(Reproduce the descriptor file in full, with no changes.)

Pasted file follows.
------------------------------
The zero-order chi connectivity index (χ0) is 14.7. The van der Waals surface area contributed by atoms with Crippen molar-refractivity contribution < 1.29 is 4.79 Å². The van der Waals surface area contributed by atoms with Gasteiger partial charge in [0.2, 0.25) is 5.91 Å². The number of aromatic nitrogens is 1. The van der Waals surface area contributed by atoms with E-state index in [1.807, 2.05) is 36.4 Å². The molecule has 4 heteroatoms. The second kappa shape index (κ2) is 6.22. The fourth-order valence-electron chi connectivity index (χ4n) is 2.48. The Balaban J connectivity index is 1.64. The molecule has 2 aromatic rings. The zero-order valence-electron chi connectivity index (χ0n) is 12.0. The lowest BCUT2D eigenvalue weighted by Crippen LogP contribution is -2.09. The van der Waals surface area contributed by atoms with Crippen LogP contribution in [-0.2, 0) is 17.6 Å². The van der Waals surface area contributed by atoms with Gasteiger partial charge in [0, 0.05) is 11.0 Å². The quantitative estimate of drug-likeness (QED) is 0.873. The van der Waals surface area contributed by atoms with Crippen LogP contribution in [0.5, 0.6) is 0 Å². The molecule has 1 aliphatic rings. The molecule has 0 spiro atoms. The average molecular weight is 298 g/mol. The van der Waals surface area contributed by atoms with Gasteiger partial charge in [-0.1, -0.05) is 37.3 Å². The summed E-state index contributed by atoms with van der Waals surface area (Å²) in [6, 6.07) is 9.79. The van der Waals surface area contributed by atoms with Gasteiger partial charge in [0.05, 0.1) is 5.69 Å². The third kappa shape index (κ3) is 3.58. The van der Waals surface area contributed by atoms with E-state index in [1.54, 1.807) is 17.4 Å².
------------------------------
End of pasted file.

The zero-order chi connectivity index (χ0) is 14.7. The van der Waals surface area contributed by atoms with Crippen molar-refractivity contribution < 1.29 is 4.79 Å². The van der Waals surface area contributed by atoms with Gasteiger partial charge in [0.2, 0.25) is 5.91 Å². The number of aromatic nitrogens is 1. The van der Waals surface area contributed by atoms with E-state index in [1.807, 2.05) is 36.4 Å². The molecule has 4 heteroatoms. The second kappa shape index (κ2) is 6.22. The fourth-order valence-electron chi connectivity index (χ4n) is 2.48. The Balaban J connectivity index is 1.64. The molecule has 2 aromatic rings. The zero-order valence-electron chi connectivity index (χ0n) is 12.0. The lowest BCUT2D eigenvalue weighted by Crippen LogP contribution is -2.09. The van der Waals surface area contributed by atoms with Crippen LogP contribution in [-0.2, 0) is 17.6 Å². The van der Waals surface area contributed by atoms with Gasteiger partial charge in [0, 0.05) is 11.0 Å². The quantitative estimate of drug-likeness (QED) is 0.873. The van der Waals surface area contributed by atoms with Crippen LogP contribution in [0.5, 0.6) is 0 Å². The molecule has 1 aliphatic rings. The molecule has 0 spiro atoms. The average molecular weight is 298 g/mol. The van der Waals surface area contributed by atoms with Gasteiger partial charge in [-0.1, -0.05) is 37.3 Å². The summed E-state index contributed by atoms with van der Waals surface area (Å²) in [6, 6.07) is 9.79. The van der Waals surface area contributed by atoms with Gasteiger partial charge in [0.05, 0.1) is 5.69 Å². The third kappa shape index (κ3) is 3.58. The van der Waals surface area contributed by atoms with E-state index in [1.54, 1.807) is 17.4 Å².